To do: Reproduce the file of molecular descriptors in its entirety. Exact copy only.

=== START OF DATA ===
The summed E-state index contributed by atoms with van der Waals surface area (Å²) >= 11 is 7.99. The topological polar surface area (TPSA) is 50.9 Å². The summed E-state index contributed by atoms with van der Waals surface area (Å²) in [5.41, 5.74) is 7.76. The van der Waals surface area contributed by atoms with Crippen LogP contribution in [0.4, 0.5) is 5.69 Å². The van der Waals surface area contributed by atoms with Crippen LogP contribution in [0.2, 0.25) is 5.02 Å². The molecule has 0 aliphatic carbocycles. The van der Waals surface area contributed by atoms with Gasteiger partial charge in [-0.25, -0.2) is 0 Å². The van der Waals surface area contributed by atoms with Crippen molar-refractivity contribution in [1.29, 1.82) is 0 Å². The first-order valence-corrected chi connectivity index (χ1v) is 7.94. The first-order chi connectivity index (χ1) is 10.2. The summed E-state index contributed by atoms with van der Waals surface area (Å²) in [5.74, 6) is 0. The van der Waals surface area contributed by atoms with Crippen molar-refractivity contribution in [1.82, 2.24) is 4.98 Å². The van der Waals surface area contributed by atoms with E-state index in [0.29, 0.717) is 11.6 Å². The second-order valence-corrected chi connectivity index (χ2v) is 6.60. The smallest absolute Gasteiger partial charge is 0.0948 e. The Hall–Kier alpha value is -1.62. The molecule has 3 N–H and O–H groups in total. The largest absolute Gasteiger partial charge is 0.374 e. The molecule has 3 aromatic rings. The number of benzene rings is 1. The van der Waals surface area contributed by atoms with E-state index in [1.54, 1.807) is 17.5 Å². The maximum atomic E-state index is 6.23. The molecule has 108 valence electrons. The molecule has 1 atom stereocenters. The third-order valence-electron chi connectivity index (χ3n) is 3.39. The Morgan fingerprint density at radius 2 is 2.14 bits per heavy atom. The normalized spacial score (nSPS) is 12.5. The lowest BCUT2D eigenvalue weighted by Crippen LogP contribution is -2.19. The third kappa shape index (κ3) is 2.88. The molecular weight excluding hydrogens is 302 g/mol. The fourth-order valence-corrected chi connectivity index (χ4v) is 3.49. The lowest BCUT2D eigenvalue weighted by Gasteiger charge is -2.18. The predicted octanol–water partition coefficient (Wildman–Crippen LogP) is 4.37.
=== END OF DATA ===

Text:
The summed E-state index contributed by atoms with van der Waals surface area (Å²) >= 11 is 7.99. The topological polar surface area (TPSA) is 50.9 Å². The summed E-state index contributed by atoms with van der Waals surface area (Å²) in [5.41, 5.74) is 7.76. The van der Waals surface area contributed by atoms with Crippen LogP contribution in [0.4, 0.5) is 5.69 Å². The van der Waals surface area contributed by atoms with Crippen LogP contribution in [0.2, 0.25) is 5.02 Å². The molecule has 0 aliphatic carbocycles. The van der Waals surface area contributed by atoms with Gasteiger partial charge in [-0.25, -0.2) is 0 Å². The van der Waals surface area contributed by atoms with Crippen molar-refractivity contribution in [1.29, 1.82) is 0 Å². The first-order valence-corrected chi connectivity index (χ1v) is 7.94. The first-order chi connectivity index (χ1) is 10.2. The summed E-state index contributed by atoms with van der Waals surface area (Å²) in [5.74, 6) is 0. The van der Waals surface area contributed by atoms with Crippen molar-refractivity contribution in [1.82, 2.24) is 4.98 Å². The van der Waals surface area contributed by atoms with E-state index in [0.29, 0.717) is 11.6 Å². The second-order valence-corrected chi connectivity index (χ2v) is 6.60. The smallest absolute Gasteiger partial charge is 0.0948 e. The Hall–Kier alpha value is -1.62. The molecule has 3 N–H and O–H groups in total. The largest absolute Gasteiger partial charge is 0.374 e. The molecule has 3 aromatic rings. The number of benzene rings is 1. The van der Waals surface area contributed by atoms with E-state index in [1.54, 1.807) is 17.5 Å². The maximum atomic E-state index is 6.23. The molecule has 108 valence electrons. The molecule has 1 atom stereocenters. The third-order valence-electron chi connectivity index (χ3n) is 3.39. The Morgan fingerprint density at radius 2 is 2.14 bits per heavy atom. The normalized spacial score (nSPS) is 12.5. The lowest BCUT2D eigenvalue weighted by Crippen LogP contribution is -2.19. The third kappa shape index (κ3) is 2.88. The molecular weight excluding hydrogens is 302 g/mol. The fourth-order valence-corrected chi connectivity index (χ4v) is 3.49. The lowest BCUT2D eigenvalue weighted by Gasteiger charge is -2.18. The predicted octanol–water partition coefficient (Wildman–Crippen LogP) is 4.37.